When viewed from the front, it assumes the form of a gentle reversed “S”.  The upper of the two lateral curvatures is convex toward the left.  The lower curvature, in the lower thorax and abdomen, is convex toward the right.  From its commencement at the lower margin of the cricoid cartilage, the esophagus inclines slightly to the left until its left border projects approximately ¼” to the left of the tracheal margin.  It then swings somewhat to the right, reaching the midline at about the level of the fourth thoracic vertebra behind the aortic arch.  It continues its inclination to the right until about the level of the seventh thoracic vertebra, where it again turns left somewhat more sharply than in its precious curves, and in this direction it passes through the esophageal hiatus.

The course of the esophagus is marked by several indentations and constrictions:

1.)    The first narrowing of the esophagus is found at its commencement, caused by the cricopharyngeus muscle and the cricoid cartilage.  This narrowing is in fact the upper esophageal sphincter.

2.)    The esophagus is indented on its left side by the arch of the aorta.

3.)    The left main bronchus causes, generally, an impression on the left anterior aspect of the esophagus.

4.)    At its lower end the esophagus is narrowed by the inferior esophageal sphincter and the esophagogastric vestibule.

Although the esophagus is usually described as tubelike, in the resting state it is flattened anteroposteriorly so that the transverse axis is larger than its anteroposterior axis.  In the resting state the esophageal walls approximate each other.

  Given this property, air insufflation is a key component of  endoscopic evaluation so that proper distension and visualization can be obtained.  Below is a video capsule image of a normal esophagus which shows the narrow and non-distended lumen.


Image needed in JPEG

Shape of Esophagus – normal anatomy

49742 esophagus GE junction gastroesophageal junction normal anatomy double contrast barium swallow upper GI Courtesy Ashley DAvidoff MD

Circular Folds – Feline Esophagus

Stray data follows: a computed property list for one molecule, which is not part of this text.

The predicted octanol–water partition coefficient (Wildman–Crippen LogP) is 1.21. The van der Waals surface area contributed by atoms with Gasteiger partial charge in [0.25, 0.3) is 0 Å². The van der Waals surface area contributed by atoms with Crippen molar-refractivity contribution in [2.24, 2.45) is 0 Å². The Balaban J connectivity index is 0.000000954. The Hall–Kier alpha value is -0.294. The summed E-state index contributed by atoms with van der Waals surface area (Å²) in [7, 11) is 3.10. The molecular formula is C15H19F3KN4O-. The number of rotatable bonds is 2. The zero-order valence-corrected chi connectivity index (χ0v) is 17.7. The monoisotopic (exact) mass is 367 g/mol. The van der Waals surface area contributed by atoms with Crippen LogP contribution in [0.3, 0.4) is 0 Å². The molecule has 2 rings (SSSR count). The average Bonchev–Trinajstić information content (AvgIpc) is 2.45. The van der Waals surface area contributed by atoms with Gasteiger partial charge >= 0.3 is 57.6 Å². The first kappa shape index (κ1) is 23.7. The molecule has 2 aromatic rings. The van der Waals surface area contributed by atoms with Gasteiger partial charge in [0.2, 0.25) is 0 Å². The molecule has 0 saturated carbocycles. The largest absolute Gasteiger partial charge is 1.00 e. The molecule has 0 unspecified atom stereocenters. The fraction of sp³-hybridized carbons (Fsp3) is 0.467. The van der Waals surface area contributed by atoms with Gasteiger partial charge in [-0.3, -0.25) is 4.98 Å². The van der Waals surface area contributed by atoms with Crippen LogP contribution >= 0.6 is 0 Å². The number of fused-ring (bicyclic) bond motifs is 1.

00567b01 esophagus circular folds feline esophagus anatomy normal Courtesy Ashley Davidoff MD

Feline Esophagus by Endoscopy

73476 esophagus feline esophagus circumferential muscle contractions normal variant anatomy endoscopy endoscope Courtesy Joshua NAmias MD

Tertiary Contraction Waves

76208 esophagus tertiary contraction waves normal function single contrast barium swallow Courtesy Ashley Davidoff MD

Alterations in this normal anatomic shape can be quite varied and cause significant symptoms to the patient.  An example is seen below in a patient with a “cork-screw” esophagus which in the adult population would be characteristic of diffuse esophageal spasm and in the elderly a manifestation of “presbyesophagus” – uncoordinated contraction due to the aging process.  One can imagine that the passage of a food bolus could be quite difficult given the many, and often sharp, twists and turns.  The patient whose barium study is shown below, would most certainly have a complaint of dysphagia.

Shape of Esophagus – Corkscrew

Courtesy Ashley Davidoff MD 01232 code esophagus + fx corkscrew shape + dx diffuse esophageal spasm + barium swallow upper GI UGI imaging radiology contrast X-Ray

Shape of Esophagus – Corkscrew

Courtesy Ashley Davidoff MD 01238 sophagus + fx corkscrew shape + fx irregular + dx presbyesophagus + barium swallow upper GI UGI imaging radiology contrast X-Ray

Size and Shape Abnormality

76166c esophagus dysphagia retained food bezoar stricture pulsion diverticuli barium pill did not pass peptic stricture obstruction mechanical shape single contrast barium swallow Courtesy Ashley Davidoff MD